NTD programs are not unique in their use of volunteers for community outreach and service delivery. Like the community health worker (CHW), the NTD volunteer is not always remunerated for his/her work, is not a formal part of the health system and is often the direct link between the health program and the community. In many instances, NTD volunteers are CHWs, carrying out other health activities in the community. This review highlights some of the challenges that face volunteers in their work in NTD control and elimination. The interaction between the involvement of the volunteer in community health activities, other than NTD activities, was not a predominant theme that emerged in this review. Many of the thematic areas identified in this review echo other findings from research focusing on community and lay health workers.
Intrinsic motivations, for example, are not unique to NTD volunteers and have been shown in CHWs as well. A Cochrane qualitative evidence synthesis described how lay health workers from low, middle and high income countries were motivated by altruism, social recognition and improved knowledge. The authors also highlighted the contradiction that exists between lay workers’ views on incentives: some wanted regular payment while others were happy to volunteer without financial incentive. Kane et al (2016) in their review of CHW empowerment in six countries reported on some of the positive intrinsic motivations of CHWs like being called a doctor and being trusted by the community. They also mentioned the value of improved competency, particularly for curative tasks.  Given the consistency of intrinsic motivation as a theme across various NTD studies, programs would benefit from identifying ways to reinforce these values. One suggested method is to increase community appreciation for NTD volunteers. Community members should understand that volunteers are not receiving a salary for their service, hopefully increasing assistance for volunteers as well as gratitude. This may be especially relevant in some communities where individuals believed that volunteers were being paid. Another suggestion is to institute ways for the health service and community to publicly recognize the NTD volunteers’ work and contribution.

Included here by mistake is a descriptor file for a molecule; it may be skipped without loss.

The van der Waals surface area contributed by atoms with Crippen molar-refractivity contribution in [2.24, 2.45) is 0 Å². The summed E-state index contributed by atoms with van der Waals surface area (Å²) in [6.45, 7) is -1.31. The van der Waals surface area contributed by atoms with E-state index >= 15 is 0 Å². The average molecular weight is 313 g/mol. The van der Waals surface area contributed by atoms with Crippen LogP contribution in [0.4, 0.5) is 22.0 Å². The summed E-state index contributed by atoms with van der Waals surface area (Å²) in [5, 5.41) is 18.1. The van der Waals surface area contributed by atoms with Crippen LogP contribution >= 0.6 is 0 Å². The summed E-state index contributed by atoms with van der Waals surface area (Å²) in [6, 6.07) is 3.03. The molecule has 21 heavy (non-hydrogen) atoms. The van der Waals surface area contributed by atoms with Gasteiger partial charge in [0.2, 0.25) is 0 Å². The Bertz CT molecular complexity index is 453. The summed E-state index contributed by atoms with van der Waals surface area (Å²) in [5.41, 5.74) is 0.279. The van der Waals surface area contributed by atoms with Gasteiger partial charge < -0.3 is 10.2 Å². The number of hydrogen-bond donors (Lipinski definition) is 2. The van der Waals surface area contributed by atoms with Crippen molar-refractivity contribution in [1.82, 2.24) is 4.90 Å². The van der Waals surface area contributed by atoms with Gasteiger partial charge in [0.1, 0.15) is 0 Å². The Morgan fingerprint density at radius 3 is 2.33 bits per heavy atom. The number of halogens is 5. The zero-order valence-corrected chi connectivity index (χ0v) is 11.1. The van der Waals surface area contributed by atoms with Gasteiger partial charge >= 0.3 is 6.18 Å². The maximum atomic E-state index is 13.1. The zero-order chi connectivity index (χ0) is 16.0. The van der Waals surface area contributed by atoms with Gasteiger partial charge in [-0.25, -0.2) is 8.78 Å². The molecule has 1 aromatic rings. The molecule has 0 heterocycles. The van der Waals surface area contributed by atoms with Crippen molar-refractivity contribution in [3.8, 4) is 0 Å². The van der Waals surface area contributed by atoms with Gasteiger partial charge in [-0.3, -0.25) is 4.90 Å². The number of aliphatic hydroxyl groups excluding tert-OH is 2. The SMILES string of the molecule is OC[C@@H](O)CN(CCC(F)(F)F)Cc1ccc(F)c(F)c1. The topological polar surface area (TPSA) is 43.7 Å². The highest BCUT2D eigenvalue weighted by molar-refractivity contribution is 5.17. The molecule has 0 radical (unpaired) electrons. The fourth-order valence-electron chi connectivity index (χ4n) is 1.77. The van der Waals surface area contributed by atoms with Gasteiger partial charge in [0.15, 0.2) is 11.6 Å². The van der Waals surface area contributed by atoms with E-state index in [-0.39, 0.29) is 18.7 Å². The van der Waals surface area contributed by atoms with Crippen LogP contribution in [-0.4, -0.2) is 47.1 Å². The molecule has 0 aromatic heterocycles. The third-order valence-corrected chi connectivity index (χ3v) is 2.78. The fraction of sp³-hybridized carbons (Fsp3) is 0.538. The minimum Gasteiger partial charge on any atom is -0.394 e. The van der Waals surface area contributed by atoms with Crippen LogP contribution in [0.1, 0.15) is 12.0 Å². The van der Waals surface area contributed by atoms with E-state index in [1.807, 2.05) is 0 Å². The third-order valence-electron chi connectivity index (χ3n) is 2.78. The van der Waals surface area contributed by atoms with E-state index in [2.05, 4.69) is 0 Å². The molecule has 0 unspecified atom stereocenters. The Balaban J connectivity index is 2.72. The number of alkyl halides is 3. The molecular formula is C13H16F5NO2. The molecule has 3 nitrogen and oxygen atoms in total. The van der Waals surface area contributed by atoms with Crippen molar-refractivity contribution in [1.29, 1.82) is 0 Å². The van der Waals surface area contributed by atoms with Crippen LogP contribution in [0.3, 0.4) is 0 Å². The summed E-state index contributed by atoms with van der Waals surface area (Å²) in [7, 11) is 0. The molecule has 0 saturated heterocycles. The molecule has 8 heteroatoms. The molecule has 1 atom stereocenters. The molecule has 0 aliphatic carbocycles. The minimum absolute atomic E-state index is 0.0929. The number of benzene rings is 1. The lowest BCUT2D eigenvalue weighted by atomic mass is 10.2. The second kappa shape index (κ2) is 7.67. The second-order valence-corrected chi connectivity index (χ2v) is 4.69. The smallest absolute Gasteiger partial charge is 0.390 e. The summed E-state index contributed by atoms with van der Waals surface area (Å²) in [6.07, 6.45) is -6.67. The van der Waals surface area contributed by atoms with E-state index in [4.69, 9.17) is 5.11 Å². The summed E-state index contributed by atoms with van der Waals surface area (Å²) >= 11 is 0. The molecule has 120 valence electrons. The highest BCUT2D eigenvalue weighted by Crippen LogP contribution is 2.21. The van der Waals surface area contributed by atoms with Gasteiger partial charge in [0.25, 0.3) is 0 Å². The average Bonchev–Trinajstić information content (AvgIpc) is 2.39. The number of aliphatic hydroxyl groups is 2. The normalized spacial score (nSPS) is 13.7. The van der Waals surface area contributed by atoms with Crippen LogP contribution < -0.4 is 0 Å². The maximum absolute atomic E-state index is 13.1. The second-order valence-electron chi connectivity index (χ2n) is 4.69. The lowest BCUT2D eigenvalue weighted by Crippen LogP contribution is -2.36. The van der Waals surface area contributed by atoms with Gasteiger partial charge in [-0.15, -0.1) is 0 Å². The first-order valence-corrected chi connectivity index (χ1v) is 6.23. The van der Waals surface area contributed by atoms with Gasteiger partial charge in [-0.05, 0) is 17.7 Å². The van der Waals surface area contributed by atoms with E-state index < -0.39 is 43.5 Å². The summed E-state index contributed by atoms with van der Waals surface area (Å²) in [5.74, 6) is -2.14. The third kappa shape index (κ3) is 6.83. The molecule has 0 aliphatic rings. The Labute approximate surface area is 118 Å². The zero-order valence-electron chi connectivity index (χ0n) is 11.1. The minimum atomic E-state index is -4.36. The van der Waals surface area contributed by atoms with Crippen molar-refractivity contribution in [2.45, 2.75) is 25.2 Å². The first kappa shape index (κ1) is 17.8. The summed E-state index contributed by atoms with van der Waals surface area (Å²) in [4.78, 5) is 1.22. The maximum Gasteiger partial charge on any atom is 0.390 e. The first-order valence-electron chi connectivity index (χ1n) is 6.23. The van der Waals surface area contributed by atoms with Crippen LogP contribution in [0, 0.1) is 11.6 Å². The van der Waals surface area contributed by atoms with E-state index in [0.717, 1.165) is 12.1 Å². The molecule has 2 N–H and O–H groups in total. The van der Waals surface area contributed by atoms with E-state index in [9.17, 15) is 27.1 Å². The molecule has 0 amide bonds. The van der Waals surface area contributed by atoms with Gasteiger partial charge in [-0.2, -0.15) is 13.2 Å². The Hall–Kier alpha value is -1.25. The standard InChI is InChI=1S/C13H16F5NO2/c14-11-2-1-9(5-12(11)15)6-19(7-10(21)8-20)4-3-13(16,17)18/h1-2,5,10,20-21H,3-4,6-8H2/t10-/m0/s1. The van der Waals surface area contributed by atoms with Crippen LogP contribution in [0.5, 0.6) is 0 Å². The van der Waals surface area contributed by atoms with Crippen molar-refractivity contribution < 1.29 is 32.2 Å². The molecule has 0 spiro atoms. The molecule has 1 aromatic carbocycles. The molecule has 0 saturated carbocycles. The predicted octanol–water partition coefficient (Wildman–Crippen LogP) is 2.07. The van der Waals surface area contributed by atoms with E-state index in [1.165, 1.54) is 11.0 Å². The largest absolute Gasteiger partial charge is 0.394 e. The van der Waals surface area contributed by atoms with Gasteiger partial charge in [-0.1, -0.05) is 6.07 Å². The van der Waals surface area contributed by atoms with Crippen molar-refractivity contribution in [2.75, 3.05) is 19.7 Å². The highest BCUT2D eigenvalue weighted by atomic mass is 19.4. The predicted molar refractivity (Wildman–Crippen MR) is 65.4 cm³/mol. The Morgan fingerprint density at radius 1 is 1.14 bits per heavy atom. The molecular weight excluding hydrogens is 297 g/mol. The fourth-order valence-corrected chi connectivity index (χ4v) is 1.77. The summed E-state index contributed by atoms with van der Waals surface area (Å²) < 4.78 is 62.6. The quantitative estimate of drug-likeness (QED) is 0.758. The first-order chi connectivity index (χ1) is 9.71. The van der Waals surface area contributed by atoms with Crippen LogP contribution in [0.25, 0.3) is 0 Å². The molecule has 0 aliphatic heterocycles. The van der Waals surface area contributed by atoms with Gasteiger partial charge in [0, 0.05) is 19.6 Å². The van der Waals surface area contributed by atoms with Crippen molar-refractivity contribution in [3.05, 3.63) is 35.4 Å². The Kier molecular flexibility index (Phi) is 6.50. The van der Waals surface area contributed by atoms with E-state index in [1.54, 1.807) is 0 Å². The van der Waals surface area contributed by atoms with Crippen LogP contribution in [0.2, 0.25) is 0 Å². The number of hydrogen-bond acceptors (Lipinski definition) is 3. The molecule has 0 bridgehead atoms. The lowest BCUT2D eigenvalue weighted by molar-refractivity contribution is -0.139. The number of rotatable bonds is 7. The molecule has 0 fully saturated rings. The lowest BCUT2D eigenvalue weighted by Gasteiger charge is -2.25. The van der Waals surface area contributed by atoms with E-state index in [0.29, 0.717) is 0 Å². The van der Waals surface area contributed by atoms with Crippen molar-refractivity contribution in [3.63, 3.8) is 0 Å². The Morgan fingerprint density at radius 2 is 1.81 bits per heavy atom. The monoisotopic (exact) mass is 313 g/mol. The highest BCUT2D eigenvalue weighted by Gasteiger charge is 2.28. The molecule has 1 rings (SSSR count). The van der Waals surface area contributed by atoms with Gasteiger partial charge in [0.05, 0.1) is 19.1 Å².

Studies from other fields also describe factors related to low motivation of health volunteers that are similar to what has been described in the NTD literature. A study of health promotion volunteers in Japan found that volunteers with low motivation also reported uncooperative neighbourhood associations. Another demotivating effect for CHW was when materials were not available for fieldwork and when supervision focused only on reporting forms. 
The literature on motivations, incentives and performance of community and lay health workers is more substantial to what has been documented about NTD volunteers. One of the key differences between the NTD literature and the general health literature is the limited amount of evidence of the impact of community or lay health workers on the health of the populations they serve. For certain areas, like pneumonia and diarrhea, there was little evidence of CHW impact.  However, a larger impact has been demonstrated where CHWs were engaged in delivering insecticide treated nets and malarial chemoprophylaxis as shown in a systematic review from sub-Saharan Africa.  In NTD programs, the NTD volunteers have a clear impact on programmatic outcome, as they provide the most efficient mode in which to deliver drugs to the community.
One of the areas identified in this review is the impact of the health system on the NTD volunteer. The health system, usually at the district level with the support of frontline health facilities, is responsible for training, supervision and providing the material support for NTD volunteers so that they can perform their activities in the community. The health systems in the countries where NTDs are endemic are often constrained by insufficient funding, limited human resources, insufficient management and poor governance.